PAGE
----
1. List the who, what, where and when of the news item.
2. a) What has President López Obrador’s administration done following his criticism of social media’s ban on President Trump?
b) Who has responded with the same opposition expressed by President López Obrador?
3. What is the López Obrador’s administration’s goal?
4. Wikipedia notes López Obrador is often described as a center-left progressive democrat and economic nationalist. What do you think of his criticism of big tech’s ban/censorship of President Trump?
5. Consider the points made by left-leaning president of Mexico, as well as those of several other world leaders. Also read the statements by Russian opposition leader Alexei Navalny, a fierce critic of Russian President Vladimir Putin (and also no fan of Trump). What is your reaction to the public criticism by these foreign leaders?
Russian opposition leader Alexei Navalny, a fierce critic of Russian President Vladimir Putin, on Saturday also criticized Twitter for censoring [permanently banning] President Trump.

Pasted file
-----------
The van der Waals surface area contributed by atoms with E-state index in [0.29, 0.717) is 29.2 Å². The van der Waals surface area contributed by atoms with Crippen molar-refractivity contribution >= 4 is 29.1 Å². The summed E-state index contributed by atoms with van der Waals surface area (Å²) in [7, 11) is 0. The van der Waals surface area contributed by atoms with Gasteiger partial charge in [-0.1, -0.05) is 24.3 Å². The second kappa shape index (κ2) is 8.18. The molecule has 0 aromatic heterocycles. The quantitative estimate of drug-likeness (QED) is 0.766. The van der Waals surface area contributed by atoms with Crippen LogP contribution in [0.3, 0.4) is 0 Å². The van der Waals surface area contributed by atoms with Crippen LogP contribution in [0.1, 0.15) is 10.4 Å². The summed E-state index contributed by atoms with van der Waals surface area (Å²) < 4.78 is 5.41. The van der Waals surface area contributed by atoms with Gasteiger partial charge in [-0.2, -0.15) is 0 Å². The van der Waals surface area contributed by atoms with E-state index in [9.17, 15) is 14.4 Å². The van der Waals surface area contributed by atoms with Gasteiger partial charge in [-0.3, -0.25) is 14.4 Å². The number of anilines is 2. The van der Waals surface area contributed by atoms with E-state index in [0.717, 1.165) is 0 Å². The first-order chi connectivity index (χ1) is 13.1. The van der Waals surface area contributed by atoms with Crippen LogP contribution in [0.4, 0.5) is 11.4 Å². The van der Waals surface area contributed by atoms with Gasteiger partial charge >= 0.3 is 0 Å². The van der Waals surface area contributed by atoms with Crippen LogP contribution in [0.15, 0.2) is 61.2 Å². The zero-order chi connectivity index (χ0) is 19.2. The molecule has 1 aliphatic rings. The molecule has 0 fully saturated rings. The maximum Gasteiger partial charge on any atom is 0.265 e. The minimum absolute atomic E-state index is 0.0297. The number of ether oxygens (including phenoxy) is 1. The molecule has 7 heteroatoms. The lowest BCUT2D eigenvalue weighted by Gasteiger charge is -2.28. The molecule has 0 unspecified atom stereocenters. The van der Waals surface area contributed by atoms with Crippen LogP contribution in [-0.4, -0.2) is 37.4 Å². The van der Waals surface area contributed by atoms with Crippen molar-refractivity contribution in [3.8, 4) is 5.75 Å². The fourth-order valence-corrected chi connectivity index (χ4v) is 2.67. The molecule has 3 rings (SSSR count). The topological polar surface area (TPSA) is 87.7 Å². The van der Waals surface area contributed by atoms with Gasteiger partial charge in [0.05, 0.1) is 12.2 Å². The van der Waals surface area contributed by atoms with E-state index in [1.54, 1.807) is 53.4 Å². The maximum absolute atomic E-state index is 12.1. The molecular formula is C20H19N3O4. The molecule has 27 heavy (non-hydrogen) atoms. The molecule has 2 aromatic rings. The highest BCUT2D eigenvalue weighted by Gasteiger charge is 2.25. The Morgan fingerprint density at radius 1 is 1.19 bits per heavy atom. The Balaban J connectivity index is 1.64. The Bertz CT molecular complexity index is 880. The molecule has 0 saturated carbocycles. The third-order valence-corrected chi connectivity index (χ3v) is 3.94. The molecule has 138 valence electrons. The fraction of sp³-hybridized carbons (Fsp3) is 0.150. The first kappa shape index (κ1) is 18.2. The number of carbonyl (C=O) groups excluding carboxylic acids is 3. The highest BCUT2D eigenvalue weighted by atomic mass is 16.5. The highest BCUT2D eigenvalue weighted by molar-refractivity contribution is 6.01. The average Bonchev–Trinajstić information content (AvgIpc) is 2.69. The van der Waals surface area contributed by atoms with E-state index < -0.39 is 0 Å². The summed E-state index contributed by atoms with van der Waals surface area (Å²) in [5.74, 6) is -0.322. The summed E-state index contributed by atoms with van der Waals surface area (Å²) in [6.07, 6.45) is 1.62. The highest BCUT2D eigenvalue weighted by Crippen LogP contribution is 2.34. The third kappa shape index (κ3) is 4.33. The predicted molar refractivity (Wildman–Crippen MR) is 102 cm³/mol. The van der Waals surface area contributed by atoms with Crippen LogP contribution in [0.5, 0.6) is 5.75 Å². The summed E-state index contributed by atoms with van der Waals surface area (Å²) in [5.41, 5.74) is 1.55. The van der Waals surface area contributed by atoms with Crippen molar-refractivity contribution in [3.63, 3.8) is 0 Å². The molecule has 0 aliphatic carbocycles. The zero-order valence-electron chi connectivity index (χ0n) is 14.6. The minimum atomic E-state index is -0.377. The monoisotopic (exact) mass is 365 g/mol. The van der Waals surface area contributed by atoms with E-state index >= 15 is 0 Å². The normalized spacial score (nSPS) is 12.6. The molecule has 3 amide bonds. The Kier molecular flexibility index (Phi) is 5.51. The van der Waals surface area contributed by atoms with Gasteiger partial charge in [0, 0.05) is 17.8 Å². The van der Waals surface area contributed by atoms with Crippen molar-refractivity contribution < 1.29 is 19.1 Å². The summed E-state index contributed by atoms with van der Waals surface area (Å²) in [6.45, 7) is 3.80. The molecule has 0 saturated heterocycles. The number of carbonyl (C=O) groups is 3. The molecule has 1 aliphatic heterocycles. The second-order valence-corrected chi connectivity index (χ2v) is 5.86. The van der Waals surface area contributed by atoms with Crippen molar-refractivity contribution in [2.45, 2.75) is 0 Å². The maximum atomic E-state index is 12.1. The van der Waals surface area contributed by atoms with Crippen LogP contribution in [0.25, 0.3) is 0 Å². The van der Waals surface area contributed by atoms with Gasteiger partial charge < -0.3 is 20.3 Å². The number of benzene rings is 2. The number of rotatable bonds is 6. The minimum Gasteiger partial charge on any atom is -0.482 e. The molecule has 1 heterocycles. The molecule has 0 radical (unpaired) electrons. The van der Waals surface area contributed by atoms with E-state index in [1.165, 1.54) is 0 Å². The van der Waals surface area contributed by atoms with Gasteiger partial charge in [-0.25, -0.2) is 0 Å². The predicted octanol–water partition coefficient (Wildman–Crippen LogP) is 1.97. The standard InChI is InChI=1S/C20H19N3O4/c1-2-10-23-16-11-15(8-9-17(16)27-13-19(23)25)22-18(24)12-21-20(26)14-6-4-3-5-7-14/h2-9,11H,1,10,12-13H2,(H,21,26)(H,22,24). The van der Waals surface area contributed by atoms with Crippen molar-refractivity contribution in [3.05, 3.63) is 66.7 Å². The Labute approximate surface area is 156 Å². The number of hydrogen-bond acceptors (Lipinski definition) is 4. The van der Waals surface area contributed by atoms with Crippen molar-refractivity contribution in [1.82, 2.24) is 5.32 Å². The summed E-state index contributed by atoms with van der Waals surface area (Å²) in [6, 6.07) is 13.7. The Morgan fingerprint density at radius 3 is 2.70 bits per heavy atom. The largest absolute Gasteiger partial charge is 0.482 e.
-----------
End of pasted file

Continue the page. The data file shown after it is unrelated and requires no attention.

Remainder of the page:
“I think that the ban of Donald Trump on Twitter is an unacceptable act of censorship. … The ban on Twitter is a decision of people we don’t know in accordance with a procedure we don’t know. In my opinion, the decision to ban Trump was based on emotions and personal political preferences. Don’t tell me he was banned for violating Twitter rules. I get death threats here every day for many years, and Twitter doesn’t ban anyone.”
“Among the people who have Twitter accounts are cold-blooded murderers (Putin or Maduro) and liars and thieves (Medvedev). For many years, Twitter, Facebook and Instagram have been used as a base for Putin’s ‘troll factory’ and similar groups from other authoritarian countries,” he continued. “Those who denied COVID-19 exist freely and communicate on Twitter. Their words have cost thousands of lives. And yet, it was Trump who got banned publicly and ostentatiously. Such selectivity indicates that this was an act of censorship.”
Watch Jan. 8, 2021 comments by Mexican President Andrés Manuel López Obrador in which he denounces the Facebook censorship of President Donald Trump as a new “Holy Inquisition” designed to “create a world government with the power to control social networks, a world media power.”